She’d stopped talking, knowing she couldn’t tell him anything, he didn’t hear anything he hadn’t already said. She’d wanted him to leave, to go back upstairs and worry about her where she could cry in peace. Where she could talk to Elias out loud without feeling like a crazy person.

Daniel parked the truck near a window so he could watch the stuff while they ate. There wasn’t much of anything anybody’d want, but it made him
feel better to have something to do during dinner. Something to look at other than his mother off in the space she’d been occupying more than the present tense lately and his son’s face that was always asking him to knock sense into it.

They emptied out of the truck. Daniel noticed how Maynard didn’t lock the door behind him, confirming again something he already knew about his son. Daniel lagged behind, making a show of reopening the passenger side door, locking it, slamming it shut, then pulling on the handle to demonstrate the purpose of locking it. Maynard held the door open for his grandmother and her son.

“Thank you,” she said as though to a stranger.

The smell of the place reminded her of Elias: the butter from the corn, the salt from the fried chicken, the mayo from the coleslaw, all mixed in with the coffee and the ice cream machine that made you feel like you were inside a refrigerator. It actually smelled cold.

Scott Pilgrim vs. The War Wolf

Alexander the Great was born on a day
that was too powerful for most men.
It did Bruce Lee in, inflamed brain or poison;
it almost had Hitler, but missed, the bomb
going off inches from where it was planned;
Jerusalem lay under siege; Chartres, too,
later that century; Stirling Castle
fell after Edward One of England set
his War Wolf on its walls. The Battles of
Ankara and Peachtree Creek; rioting;
hijacked planes; IRA bombs; explosions
on boats; assassinations; major train wrecks.
I learn history from Wikipedia;
there’s no space for “This Day in Comic Books.”

The Morning Commute

Two strange things I saw on the way to work on the morning of Tuesday, July 6, 2011:

  1. An older Asian man, not unlike a Cart Lady, riding a bicycle, only his bulging trash bags, overstuffed with recyclable bottles and cans looted from curbsides, werre strapped down by bungee cords to the rack above his rear wheel, rather than tossed in a stolen shopping cart. I was waiting at a busy intersection (on the Southwest Corridor Bike Path at Whittier/Ruggles Street, for those keeping track), either for a break in the traffic, or for a walk signal so I could make my way across. Another bicyclist waited there with me (She was there first, and had clearly never heard of pressing the “Walk” button, but that’s beside the point). The older Asian man, on his salvaged Mad Max-esque warcycle of five-cent deposits, was heading towards me in the opposite direction. Rather than wait for a break in traffic — and it’s not like he was going very fast with all that weight on his back, so braking shouldn’t have been a problem — the man continued pedaling (slowly) across the street, with a mad smile. Perhaps he reveled in the thrill of near-death; or, maybe he was deranged and suicidal. There seemed to be more cars in the road at that particular moment than there had previously been.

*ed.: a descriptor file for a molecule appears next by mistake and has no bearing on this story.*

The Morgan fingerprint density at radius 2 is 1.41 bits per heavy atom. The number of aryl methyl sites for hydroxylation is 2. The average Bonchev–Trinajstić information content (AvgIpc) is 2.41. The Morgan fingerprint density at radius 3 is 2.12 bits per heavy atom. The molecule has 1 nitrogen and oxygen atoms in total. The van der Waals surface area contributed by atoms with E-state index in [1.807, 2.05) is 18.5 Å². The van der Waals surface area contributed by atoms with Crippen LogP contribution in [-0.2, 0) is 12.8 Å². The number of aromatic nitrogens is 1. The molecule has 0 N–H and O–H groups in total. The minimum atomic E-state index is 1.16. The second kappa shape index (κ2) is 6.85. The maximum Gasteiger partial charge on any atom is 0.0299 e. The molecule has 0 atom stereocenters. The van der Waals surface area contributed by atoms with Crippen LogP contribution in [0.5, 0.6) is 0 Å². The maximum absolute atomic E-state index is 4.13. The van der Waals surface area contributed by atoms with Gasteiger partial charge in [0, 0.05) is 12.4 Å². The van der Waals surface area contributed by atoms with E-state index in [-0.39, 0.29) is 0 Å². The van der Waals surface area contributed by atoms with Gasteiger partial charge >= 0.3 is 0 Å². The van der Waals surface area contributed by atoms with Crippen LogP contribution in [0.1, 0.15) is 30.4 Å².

Even through the cacophony of revved-up engines and the mad blaring horns of morning commuters, I could still make out the strangest sound from the bicyclist. As one car swerved to avoid him, the man, unphased, cried out, “Bwang-CHOOOOOOOOOOOOOONG.” I’m attempting to spell this phonetically, of course — I’m not very well versed in foreign languages — but it sounded like the stereotypical sound of a Gong from a movie. Literally like the kind of magic Gong that cues the entrance of some kind of ancient mystic or fabled warrior. When the man finally reached my side of the street, he was laughing wildly to himself, and seemed to be completely oblivious to the presence of myself and the other bicyclist, plowing between us and nearly knocking us both over without a moment of hesitation.

    After that, the road was clear of all sign of cars, and we were finally free to cross.

  2. Riding down Massachusetts Avenue — a fairly major road through Boston/Cambridge, for those of you not from the area, and especially busy during commuter hours — I was preparing to turn left and pull into work when I saw a handicapped man in a motorized wheelchair. A man in a motorized wheelchair crawling along with the rest of the traffic in the middle of the road. Cars in front of him, cars behind him; he was fully situated in a lane of traffic.